In this tutorial we learn how to use mocks when unit testing, why integration testing is sometimes just not enough, and how to save some trees. 🌳
A tutorial to help you write comprehensive unit test suites.
Let’s imagine we just wrote a method calculating distance between two points on our planet. And let’s imagine we want to test it as well as possible. How do we come up with test cases? And what exactly do we need to test?
Bonus: learn a surprising fact about the Fiji islands. 🇫🇯
Code reviews are a great practice to apply in software development. The approach is very simple: when you’re done with your code, give it to someone else to look at and leave comments.
Despite of its simplicity, it brings considerable advantages. Here are 7 reasons why this practice is useful.
I have been unit testing my code for many years.
While building a GIS-system, we really cared about our product quality. Our users’ needs demanded the app to work properly. I had all critical and/or complex parts of code 100% test-covered, with multiple paths and corner cases. It was such a pleasure to find a bug, fix it, write a couple of tests for this surprise scenario, and be sure it won’t break again. Ah, good times.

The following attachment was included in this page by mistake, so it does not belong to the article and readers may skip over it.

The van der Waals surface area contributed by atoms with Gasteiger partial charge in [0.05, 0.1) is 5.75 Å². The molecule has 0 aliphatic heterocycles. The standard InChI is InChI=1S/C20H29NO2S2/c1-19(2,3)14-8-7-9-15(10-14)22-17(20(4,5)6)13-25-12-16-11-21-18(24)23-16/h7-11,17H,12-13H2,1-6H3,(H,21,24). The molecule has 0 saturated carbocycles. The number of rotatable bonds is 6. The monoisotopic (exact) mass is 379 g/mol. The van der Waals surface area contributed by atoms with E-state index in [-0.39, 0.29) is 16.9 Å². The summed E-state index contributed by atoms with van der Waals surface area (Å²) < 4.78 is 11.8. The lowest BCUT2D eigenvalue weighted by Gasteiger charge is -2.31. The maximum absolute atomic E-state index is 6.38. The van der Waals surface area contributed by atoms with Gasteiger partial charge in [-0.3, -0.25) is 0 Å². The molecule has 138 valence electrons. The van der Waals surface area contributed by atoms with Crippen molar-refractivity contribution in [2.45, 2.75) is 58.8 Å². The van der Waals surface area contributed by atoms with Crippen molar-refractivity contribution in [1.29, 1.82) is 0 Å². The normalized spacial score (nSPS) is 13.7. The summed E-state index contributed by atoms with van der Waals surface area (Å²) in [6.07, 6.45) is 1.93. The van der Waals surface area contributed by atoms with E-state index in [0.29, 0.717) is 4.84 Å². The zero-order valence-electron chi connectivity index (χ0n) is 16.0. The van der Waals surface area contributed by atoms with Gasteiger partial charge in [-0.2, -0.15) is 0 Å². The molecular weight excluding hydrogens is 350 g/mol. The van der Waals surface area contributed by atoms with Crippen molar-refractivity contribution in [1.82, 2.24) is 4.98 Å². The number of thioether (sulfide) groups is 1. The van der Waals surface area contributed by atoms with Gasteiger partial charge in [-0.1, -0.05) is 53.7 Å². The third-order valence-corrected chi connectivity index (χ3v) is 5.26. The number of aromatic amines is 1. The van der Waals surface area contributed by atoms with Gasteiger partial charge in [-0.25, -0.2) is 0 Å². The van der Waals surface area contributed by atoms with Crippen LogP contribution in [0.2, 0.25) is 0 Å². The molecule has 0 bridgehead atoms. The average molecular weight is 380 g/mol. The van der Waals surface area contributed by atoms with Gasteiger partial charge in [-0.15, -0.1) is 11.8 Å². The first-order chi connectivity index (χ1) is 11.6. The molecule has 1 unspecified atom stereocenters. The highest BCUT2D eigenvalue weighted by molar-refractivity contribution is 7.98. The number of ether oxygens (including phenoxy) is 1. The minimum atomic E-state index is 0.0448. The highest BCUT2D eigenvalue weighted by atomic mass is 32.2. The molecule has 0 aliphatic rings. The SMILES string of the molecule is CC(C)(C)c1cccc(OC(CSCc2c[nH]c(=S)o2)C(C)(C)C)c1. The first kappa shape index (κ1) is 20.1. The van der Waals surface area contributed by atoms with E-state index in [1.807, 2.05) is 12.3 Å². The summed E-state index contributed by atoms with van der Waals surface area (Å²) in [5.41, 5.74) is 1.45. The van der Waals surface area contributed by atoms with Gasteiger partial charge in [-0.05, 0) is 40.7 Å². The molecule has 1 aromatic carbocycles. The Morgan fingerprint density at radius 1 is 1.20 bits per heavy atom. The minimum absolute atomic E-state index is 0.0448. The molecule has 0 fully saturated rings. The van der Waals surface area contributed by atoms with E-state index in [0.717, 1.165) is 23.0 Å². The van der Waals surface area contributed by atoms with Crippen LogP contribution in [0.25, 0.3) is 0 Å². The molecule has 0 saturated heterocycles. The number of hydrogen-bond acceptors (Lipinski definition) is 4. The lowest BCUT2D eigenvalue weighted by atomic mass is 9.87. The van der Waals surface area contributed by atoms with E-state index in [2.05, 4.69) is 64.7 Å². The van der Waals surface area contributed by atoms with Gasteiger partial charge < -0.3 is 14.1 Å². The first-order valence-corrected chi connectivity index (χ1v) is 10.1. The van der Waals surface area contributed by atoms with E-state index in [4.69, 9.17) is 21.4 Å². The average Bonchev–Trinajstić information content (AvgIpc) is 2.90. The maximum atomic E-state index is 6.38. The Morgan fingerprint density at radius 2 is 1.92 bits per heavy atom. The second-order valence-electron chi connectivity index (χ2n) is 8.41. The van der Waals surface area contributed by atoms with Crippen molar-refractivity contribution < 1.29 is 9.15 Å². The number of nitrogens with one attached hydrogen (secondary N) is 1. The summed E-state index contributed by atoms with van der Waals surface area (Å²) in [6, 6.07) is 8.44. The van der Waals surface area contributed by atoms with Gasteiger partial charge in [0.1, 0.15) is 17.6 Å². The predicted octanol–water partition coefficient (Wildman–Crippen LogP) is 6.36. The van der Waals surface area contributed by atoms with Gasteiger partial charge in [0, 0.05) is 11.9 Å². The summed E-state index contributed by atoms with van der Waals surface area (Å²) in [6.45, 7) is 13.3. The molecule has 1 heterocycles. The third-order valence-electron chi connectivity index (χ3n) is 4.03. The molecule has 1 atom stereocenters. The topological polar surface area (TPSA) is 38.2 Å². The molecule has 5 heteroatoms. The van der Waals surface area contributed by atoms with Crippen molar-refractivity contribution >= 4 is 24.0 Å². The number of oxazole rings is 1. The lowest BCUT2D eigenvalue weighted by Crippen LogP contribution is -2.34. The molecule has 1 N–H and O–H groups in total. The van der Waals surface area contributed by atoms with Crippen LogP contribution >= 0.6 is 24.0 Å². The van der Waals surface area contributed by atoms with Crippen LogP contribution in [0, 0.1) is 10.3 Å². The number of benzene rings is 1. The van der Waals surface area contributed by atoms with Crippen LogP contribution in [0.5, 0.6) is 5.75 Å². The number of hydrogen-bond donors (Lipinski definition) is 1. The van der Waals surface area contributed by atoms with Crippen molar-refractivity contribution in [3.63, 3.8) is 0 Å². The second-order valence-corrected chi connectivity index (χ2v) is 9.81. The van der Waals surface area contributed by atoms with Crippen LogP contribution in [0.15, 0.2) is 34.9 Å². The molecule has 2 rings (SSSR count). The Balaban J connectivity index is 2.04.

How I sensed a bug while not seeing any, and what came of it.
Today I found a place on our website where we display the size of a recreational area in square kilometers.
I cannot fully explain what happened next, but I had a hunch something must be wrong with this feature.
Narrator: there was.
If you ask me, what’s a single most important thing in writing good code, I’d reply: “Modularization and Dependency Management”.
Well, actually, that’s two things. Sorry about that! But they are two sides of the same coin, and you can’t have one without the other, if you want to your code to be nice and clean.
Are you a perfectionist? That kind of a person that can never say “I’m done”, “it’s ready” or “let’s ship it”? The one who can’t release the new feature unless it’s polished and perfect?
You’re a manager, and your developer tells you they want to refactor something? You’re a developer, but don’t know if you should resist the sudden urge to refactor that ugly piece of code you just saw? Here’re true stories that will help you decide.
So, how do you usually code?